This is a summary of the key issues for the West End community. Download West End Neighbours (WEN) statement sets record straight, 28-Oct-2010
There has been a great deal of media coverage about West End Neighbours (WEN) and the opposition to the proposed rezonings in their neighbourhood. It has sparked a controversy fueled by numerous attempts to discredit and dismiss West End residents who are against major rezonings that allow large development projects in the absence of a comprehensive plan. WEN would like to set the record straight with our views on several of these issues.
A. Renters and owners are united in their concern for the West End
A false claim that keeps surfacing is that opposition to the proposed developments is driven by owners and that renters have not had a voice in this debate.
For the record, over 11,000 West Enders have signed a petition calling for a stop to rezonings without a comprehensive plan. The majority of people signing this petition are renters, not owners. In the absence of a comprehensive plan, West End Neighbours (WEN) has asked the City of Vancouver to adhere to the existing Council-adopted zoning and development guidelines that have served the West End so well for more than 20 years.
The petition results have been substantiated by the City’s report on West End Discussion on Community Needs and Affordable Housing prepared after neighbourhood consultation sessions and a survey involving both owners and renters and published June 2010. Based on the findings, West End residents value the character of their neighbourhood and believe the recent development proposals are inconsistent with this character. Moreover they are concerned that the Short Term Incentives for Rental Program (STIR) will not address the affordability challenges faced by many renters and that there should not be further site specific rezonings until there is a comprehensive community plan.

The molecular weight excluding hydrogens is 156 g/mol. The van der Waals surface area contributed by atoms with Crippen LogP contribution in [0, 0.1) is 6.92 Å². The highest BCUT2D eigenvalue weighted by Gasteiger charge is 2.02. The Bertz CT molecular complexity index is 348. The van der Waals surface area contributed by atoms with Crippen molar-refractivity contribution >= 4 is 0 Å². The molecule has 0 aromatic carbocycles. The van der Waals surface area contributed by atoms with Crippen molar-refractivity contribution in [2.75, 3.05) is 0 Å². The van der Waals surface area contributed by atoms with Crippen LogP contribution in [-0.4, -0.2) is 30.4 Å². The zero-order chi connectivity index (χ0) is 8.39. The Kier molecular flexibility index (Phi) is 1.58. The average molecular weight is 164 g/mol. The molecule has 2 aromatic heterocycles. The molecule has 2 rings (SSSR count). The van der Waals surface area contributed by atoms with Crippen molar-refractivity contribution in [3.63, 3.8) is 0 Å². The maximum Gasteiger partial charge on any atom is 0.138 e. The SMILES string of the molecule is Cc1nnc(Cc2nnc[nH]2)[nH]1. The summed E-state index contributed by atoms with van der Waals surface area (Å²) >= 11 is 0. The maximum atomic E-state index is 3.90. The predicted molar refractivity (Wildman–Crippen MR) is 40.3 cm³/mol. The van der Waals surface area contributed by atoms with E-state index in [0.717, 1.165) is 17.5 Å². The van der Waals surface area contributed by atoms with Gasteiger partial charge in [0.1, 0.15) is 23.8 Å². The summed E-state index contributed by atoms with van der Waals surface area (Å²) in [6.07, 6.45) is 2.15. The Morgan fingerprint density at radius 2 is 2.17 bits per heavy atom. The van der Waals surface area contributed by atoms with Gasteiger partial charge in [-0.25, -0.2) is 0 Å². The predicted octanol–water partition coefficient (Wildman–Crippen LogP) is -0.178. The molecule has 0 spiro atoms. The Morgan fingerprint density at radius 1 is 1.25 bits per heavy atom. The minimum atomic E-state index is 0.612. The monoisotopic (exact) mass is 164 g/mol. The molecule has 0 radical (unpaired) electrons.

The West End Residents Association’s West End Community Visioning Forum report published March 2010 several key themes important to participants such as affordability, walkability, natural environment, community character, diversity, safety, and local amenities” Residents were also concerned about increasing density through expensive residential towers and requested a moratorium on development until there is a West End plan.
The messages from the community are loud and clear.
West Enders know what they are signing on the petition. Opposition to rezonings is not because they do not understand the issues, as some suggest, nor is it simply a communications or public relations problem. The core issue is a fundamental difference of opinion about the substance and approach to development proposed by certain City staff, developers and members of the current City Council.
B. West End residents do not oppose development
The West End currently has a comprehensive planning framework developed through extensive community consultation in the late 1980s. When this framework of zoning and development guidelines was put in place, it ended the ad hoc pattern of high-rise towers and established guidelines for creating livable spaces for residents.
Despite curbing high-rise development at that time, the West End still has the highest density of any neighbourhood in the city, with 141.9 dwellings per hectare. The next closest is Downtown at 66.7, most neighbourhoods are much lower at about 10 to 20, and Vancouver’s average at 22.1 as reported in the City of Vancouver Statistics Census Data 2006. The mix of housing types and the emphasis on green spaces in past development patterns have created a community cherished by its residents, and considered by many urban planners as a successful model of livability.